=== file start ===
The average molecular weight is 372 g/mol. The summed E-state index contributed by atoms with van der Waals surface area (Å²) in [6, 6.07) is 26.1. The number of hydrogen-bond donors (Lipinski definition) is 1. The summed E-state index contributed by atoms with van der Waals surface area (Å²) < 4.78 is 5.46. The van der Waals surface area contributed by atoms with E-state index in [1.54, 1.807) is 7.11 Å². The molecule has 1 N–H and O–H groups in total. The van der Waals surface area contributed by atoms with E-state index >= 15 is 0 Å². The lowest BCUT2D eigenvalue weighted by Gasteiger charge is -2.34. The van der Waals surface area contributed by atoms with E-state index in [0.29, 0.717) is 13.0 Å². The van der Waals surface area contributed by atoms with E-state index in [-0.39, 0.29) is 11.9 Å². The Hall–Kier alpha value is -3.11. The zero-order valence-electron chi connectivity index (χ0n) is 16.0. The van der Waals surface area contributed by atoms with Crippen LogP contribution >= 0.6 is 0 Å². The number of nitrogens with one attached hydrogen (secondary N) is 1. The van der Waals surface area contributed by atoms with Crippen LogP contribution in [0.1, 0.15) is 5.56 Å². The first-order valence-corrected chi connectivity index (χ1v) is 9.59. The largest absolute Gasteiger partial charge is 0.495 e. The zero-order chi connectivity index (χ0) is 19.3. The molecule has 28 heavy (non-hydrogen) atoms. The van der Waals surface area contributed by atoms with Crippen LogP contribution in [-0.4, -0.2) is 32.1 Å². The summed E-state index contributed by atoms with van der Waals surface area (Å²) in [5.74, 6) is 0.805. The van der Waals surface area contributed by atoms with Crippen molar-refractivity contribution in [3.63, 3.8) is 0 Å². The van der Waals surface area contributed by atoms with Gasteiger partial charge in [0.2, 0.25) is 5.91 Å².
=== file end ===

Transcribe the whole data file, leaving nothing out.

The average molecular weight is 372 g/mol. The summed E-state index contributed by atoms with van der Waals surface area (Å²) in [6, 6.07) is 26.1. The number of hydrogen-bond donors (Lipinski definition) is 1. The summed E-state index contributed by atoms with van der Waals surface area (Å²) < 4.78 is 5.46. The van der Waals surface area contributed by atoms with E-state index in [1.54, 1.807) is 7.11 Å². The molecule has 1 N–H and O–H groups in total. The van der Waals surface area contributed by atoms with E-state index >= 15 is 0 Å². The lowest BCUT2D eigenvalue weighted by Gasteiger charge is -2.34. The van der Waals surface area contributed by atoms with E-state index in [0.29, 0.717) is 13.0 Å². The van der Waals surface area contributed by atoms with E-state index in [-0.39, 0.29) is 11.9 Å². The Hall–Kier alpha value is -3.11. The zero-order valence-electron chi connectivity index (χ0n) is 16.0. The van der Waals surface area contributed by atoms with Crippen LogP contribution >= 0.6 is 0 Å². The number of nitrogens with one attached hydrogen (secondary N) is 1. The van der Waals surface area contributed by atoms with Crippen LogP contribution in [0.1, 0.15) is 5.56 Å². The first-order valence-corrected chi connectivity index (χ1v) is 9.59. The largest absolute Gasteiger partial charge is 0.495 e. The zero-order chi connectivity index (χ0) is 19.3. The molecule has 28 heavy (non-hydrogen) atoms. The van der Waals surface area contributed by atoms with Crippen LogP contribution in [-0.4, -0.2) is 32.1 Å². The summed E-state index contributed by atoms with van der Waals surface area (Å²) in [5.74, 6) is 0.805. The van der Waals surface area contributed by atoms with Crippen molar-refractivity contribution in [3.63, 3.8) is 0 Å². The van der Waals surface area contributed by atoms with Gasteiger partial charge in [0.2, 0.25) is 5.91 Å².